Creating Networks in Chemistry: The Founding and Early History of Chemical Societies in Europe
Chapter 9: THE NETHERLANDS: Keeping the Ranks Closed: The Dutch Chemical Society, 1903–1914
Published:10 Apr 2008
Ernst Homburg, 2008. "THE NETHERLANDS: Keeping the Ranks Closed: The Dutch Chemical Society, 1903–1914", Creating Networks in Chemistry: The Founding and Early History of Chemical Societies in Europe, Anita Kildebæk Nielsen, Sona Strbanova
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The founding of chemical societies in Europe took place in three “waves”. First, between about 1750 and the 1820s, local chemical societies were founded, such as dinner clubs, student clubs, local societies focusing on lecturing and collective experimentation, and reading circles.1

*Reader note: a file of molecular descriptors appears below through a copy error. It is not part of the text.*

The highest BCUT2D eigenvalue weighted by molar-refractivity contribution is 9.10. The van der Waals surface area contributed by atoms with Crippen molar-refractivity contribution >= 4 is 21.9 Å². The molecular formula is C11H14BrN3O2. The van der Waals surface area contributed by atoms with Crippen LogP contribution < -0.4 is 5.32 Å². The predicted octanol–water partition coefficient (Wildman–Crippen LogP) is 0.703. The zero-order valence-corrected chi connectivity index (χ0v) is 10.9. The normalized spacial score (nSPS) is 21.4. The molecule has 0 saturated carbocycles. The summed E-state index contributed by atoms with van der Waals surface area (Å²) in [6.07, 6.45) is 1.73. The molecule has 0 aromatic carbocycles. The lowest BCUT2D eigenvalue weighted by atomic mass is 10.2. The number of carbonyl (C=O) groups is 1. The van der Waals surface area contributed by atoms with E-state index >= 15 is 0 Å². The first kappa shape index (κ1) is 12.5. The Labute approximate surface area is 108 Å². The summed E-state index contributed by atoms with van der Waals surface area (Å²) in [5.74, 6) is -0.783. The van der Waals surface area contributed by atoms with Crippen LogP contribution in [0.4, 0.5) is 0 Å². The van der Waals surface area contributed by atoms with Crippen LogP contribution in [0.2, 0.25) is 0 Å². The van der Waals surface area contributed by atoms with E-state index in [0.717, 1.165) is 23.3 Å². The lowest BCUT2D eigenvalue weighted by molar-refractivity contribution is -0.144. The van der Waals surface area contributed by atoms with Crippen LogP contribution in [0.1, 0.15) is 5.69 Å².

During a second wave, between about 1840 and 1870, national science-oriented chemical societies were founded. Examples are the chemical societies of London, Paris, Berlin and St. Petersburg. While those of Paris and St. Petersburg, initially, had a purely scientific orientation, the societies of London and Berlin also tried to be a platform on which science and industry could meet.